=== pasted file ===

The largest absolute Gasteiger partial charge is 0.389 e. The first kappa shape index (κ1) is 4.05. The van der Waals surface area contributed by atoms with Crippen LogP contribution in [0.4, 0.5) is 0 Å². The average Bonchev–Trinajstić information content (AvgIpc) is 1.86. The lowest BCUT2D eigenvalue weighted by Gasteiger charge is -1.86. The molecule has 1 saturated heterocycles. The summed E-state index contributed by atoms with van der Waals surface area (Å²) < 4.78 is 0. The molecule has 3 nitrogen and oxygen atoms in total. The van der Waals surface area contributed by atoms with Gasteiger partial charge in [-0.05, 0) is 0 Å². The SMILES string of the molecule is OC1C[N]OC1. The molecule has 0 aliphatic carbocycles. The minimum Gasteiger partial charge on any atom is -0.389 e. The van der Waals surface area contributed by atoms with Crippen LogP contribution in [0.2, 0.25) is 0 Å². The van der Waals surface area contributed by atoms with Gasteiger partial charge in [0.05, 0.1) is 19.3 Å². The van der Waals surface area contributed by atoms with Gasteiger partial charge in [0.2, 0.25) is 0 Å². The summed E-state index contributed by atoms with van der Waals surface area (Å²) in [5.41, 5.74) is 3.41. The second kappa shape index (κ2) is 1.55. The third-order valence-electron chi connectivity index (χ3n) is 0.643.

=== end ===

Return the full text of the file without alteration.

The largest absolute Gasteiger partial charge is 0.389 e. The first kappa shape index (κ1) is 4.05. The van der Waals surface area contributed by atoms with Crippen LogP contribution in [0.4, 0.5) is 0 Å². The average Bonchev–Trinajstić information content (AvgIpc) is 1.86. The lowest BCUT2D eigenvalue weighted by Gasteiger charge is -1.86. The molecule has 1 saturated heterocycles. The summed E-state index contributed by atoms with van der Waals surface area (Å²) < 4.78 is 0. The molecule has 3 nitrogen and oxygen atoms in total. The van der Waals surface area contributed by atoms with Gasteiger partial charge in [-0.05, 0) is 0 Å². The SMILES string of the molecule is OC1C[N]OC1. The molecule has 0 aliphatic carbocycles. The minimum Gasteiger partial charge on any atom is -0.389 e. The van der Waals surface area contributed by atoms with Crippen LogP contribution in [0.2, 0.25) is 0 Å². The van der Waals surface area contributed by atoms with Gasteiger partial charge in [0.05, 0.1) is 19.3 Å². The van der Waals surface area contributed by atoms with Gasteiger partial charge in [0.2, 0.25) is 0 Å². The summed E-state index contributed by atoms with van der Waals surface area (Å²) in [5.41, 5.74) is 3.41. The second kappa shape index (κ2) is 1.55. The third-order valence-electron chi connectivity index (χ3n) is 0.643.